The Best Vitamins for Memory Improvement
What are the best vitamins for memory? While there is no miracle cure for a bad memory, the vitamins listed below may be able to help.
A word of caution: Everyone has heard there are vitamins and supplements that can improve your memory and other brain functions. Research indicates this may be true.
However, success in using vitamins for memory improvement varies. Some products work better for some people than others. Each of us have different genetics, health and diet, and natural memory ability, which may partially explain this.
And don't forget: what you eat and drink and the quality of your sleep have a powerful effect on your memory, too. Taking vitamin pills won't offset an unbalanced lifestyle.
So do your own research before trying any vitamins or supplements. Read the labels and product reviews. Evaluate the advice and tips from people who have used the products. Consult your physician as appropriate for your situation. This is common sense.
Below is a list of vitamins for memory, followed by a longer list of supplements that may have a positive effect on memory and brain function. A brief description and background information are included for each one. All are legal in the U.S. and readily available from health food stores, nutrition shops, and online stores such as Amazon.com.
Below are three types of vitamins for memory improvement you may wish to consider taking. Studies indicate these vitamins are essential for the brain and memory to operate at its best. For many people, vitamin pills are an easy way to help them get enough of these vitamins in their daily diet.
The following are vitamins that can affect memory and brain power:
Research shows that B vitamins improve memory by creating a protective shield for the neurons in the brain.
B vitamins break down homocysteine, which is an amino acid that is a toxic poison to nerve cells. These vitamins also aid in the production of red blood cells, which carry oxygen, an important brain nutrient.
The most important B vitamins for memory include B6, B12, and Folic Acid (B9).
You can increase the B vitamins in your diet by taking vitamin supplements and by consuming healthly, natural foods such as spinach and other dark, leafy greens; broccoli, asparagus, strawberries, melons, black beans, leeks, and other legumes, citrus fruits such as oranges and grapefruit, and soybeans.
Vitamins C, E, and beta carotene are antioxidants and are also important vitamins for memory. Antioxidants protect brain tissue by breaking down free radicals, which are toxic forms of the oxygen molecule natually found in the bloodstream.
Antioxidant vitamins and memory are linked because the damage free radicals do can impare the functioning of the neurons in your brain. Like the B vitamins, in other words, the antioxidant vitamins prevent damage to the basic brain structures.
Supplementing with antioxidant vitamins daily is recommended. In addition, these vitamins can be found in naturally occurring foods such as blueberries, strawberries, and other berries; sweet potatoes; red tomatoes, spinach, broccoli, green tea, peppermint tea, and other types of herbal tea; nuts and seeds; and citrus fruits such as oranges and grapefruits.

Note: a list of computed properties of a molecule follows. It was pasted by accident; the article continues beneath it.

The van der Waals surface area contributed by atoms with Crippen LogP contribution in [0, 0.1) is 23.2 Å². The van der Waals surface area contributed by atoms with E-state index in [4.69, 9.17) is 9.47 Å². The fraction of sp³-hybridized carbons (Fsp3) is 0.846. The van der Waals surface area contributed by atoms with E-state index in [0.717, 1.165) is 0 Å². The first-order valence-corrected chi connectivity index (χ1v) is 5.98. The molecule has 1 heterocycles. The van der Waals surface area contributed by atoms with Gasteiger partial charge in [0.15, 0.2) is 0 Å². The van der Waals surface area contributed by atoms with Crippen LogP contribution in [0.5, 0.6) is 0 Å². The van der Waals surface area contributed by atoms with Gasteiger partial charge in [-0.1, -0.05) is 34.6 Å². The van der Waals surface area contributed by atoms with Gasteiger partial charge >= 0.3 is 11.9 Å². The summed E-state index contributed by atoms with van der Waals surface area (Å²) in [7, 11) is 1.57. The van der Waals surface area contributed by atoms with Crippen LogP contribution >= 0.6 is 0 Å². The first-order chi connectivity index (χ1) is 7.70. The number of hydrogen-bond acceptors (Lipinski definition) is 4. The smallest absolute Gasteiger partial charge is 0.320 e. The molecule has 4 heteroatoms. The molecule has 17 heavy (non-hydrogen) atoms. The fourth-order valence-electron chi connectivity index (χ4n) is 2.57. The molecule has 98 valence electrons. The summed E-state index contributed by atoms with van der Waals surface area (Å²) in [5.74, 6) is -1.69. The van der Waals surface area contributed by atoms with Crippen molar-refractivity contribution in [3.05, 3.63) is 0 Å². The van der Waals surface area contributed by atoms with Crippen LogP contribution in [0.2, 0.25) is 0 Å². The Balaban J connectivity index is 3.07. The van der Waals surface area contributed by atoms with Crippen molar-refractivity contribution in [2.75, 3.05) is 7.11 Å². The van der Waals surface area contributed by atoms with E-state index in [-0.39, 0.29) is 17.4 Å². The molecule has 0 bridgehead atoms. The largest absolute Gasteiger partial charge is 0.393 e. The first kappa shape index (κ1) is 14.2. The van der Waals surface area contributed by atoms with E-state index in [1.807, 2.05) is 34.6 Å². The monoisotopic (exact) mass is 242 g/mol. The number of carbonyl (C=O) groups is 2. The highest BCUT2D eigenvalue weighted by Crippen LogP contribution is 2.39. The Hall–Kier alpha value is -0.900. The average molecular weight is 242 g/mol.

Note that with some of these foods, you get both the B vitamins and the antioxidants - a double dose of vitamins for memory improvement!
OMEGA FATTY ACIDS.
Omega-3 fatty acids are not really "vitamins" as such, but important fat molecules that enhance memory and brain function.
So much is said about so-called bad fats, but the Omega-3 fatty acids are actually a class of good fats.
These fats help protect the brain against inflammation and high cholesterol. That's what makes these fatty acids good vitamins for memory improvement.
Benefits of fish oil supplements
Good sources of Omega-3 fatty acids include cold-water fish such as salmon, herring, tuna, halibut, and mackerel; walnuts; and flaxseed/flaxseed oil.
In addition to taking regular vitamins for memory improvement, you might also want to try memory and brain enhancing supplements. Keep reading to learn more.
Supplements are similar to vitamins, and may even contain vitamins, but are generally available in pill form only and not necessarily in food. See the examples below - you'll understand what I mean!
I've included references to published research studies for most of these supplements. However, the few references listed here are examples only and not meant to be comprehensive. Also keep in mind that scientific research is an ongoing process with new developments and discoveries happening all the time.
These supplements are listed in alphabetical order. I don't advocate any of them in particular. It's up to you and your physician to determine which supplements (if any) are right for your situation.
ACETYL L-CARNITINE. Known for its ability to cross the blood-brain barrier, this amino acid (also known as ALCAR) helps with energy production necessary for optimal brain function.
This supplement is a powerful antioxidant that protects brain cells.Bodybuilders like acetyl l-carnitine too, as it can help muscles grow stronger during exercise.
Research studies that suggest acetyl l-carnitine may protect brain cells:
(1) Barhwal K, Hota SK, et. al. (June 2009). "Acetyl-l-carnitine (ALCAR) prevents hypobaric hypoxia-induced spatial memory impairment through extracellular related kinase-mediated nuclear factor erythroid 2-related factor 2 phosphorylation". Neuroscience 161 (2): 501-14. doi:10.1016/j.neuroscience.2009.02.086.